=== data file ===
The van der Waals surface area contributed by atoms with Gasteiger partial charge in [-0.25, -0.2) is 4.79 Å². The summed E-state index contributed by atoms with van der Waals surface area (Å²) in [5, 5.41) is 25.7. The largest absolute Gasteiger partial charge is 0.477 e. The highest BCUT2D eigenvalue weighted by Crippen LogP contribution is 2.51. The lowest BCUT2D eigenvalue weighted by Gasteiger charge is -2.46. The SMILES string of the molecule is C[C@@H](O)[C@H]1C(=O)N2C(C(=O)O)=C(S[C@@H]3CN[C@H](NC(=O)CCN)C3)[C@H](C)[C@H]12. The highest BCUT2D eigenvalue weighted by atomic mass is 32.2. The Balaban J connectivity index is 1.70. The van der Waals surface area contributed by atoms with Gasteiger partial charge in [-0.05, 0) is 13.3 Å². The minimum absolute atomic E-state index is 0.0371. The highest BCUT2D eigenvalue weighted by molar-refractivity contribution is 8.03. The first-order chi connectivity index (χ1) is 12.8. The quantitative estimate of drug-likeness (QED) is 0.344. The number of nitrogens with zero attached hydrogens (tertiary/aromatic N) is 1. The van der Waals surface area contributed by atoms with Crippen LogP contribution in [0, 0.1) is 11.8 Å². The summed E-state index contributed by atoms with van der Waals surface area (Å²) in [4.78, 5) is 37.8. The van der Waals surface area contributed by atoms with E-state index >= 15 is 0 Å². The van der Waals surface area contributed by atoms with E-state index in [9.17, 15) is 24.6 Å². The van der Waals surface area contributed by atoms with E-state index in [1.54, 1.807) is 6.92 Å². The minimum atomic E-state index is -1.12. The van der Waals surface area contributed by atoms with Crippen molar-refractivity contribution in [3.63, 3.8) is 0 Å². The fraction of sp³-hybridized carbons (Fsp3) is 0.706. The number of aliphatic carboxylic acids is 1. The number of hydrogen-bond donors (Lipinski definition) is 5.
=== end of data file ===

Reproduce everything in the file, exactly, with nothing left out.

The van der Waals surface area contributed by atoms with Gasteiger partial charge in [-0.25, -0.2) is 4.79 Å². The summed E-state index contributed by atoms with van der Waals surface area (Å²) in [5, 5.41) is 25.7. The largest absolute Gasteiger partial charge is 0.477 e. The highest BCUT2D eigenvalue weighted by Crippen LogP contribution is 2.51. The lowest BCUT2D eigenvalue weighted by Gasteiger charge is -2.46. The SMILES string of the molecule is C[C@@H](O)[C@H]1C(=O)N2C(C(=O)O)=C(S[C@@H]3CN[C@H](NC(=O)CCN)C3)[C@H](C)[C@H]12. The highest BCUT2D eigenvalue weighted by atomic mass is 32.2. The Balaban J connectivity index is 1.70. The van der Waals surface area contributed by atoms with Gasteiger partial charge in [-0.05, 0) is 13.3 Å². The minimum absolute atomic E-state index is 0.0371. The highest BCUT2D eigenvalue weighted by molar-refractivity contribution is 8.03. The first-order chi connectivity index (χ1) is 12.8. The quantitative estimate of drug-likeness (QED) is 0.344. The number of nitrogens with zero attached hydrogens (tertiary/aromatic N) is 1. The van der Waals surface area contributed by atoms with Crippen LogP contribution in [0, 0.1) is 11.8 Å². The summed E-state index contributed by atoms with van der Waals surface area (Å²) in [4.78, 5) is 37.8. The van der Waals surface area contributed by atoms with E-state index >= 15 is 0 Å². The van der Waals surface area contributed by atoms with E-state index in [9.17, 15) is 24.6 Å². The van der Waals surface area contributed by atoms with E-state index in [1.54, 1.807) is 6.92 Å². The minimum atomic E-state index is -1.12. The van der Waals surface area contributed by atoms with Crippen molar-refractivity contribution in [3.63, 3.8) is 0 Å². The fraction of sp³-hybridized carbons (Fsp3) is 0.706. The number of aliphatic carboxylic acids is 1. The number of hydrogen-bond donors (Lipinski definition) is 5.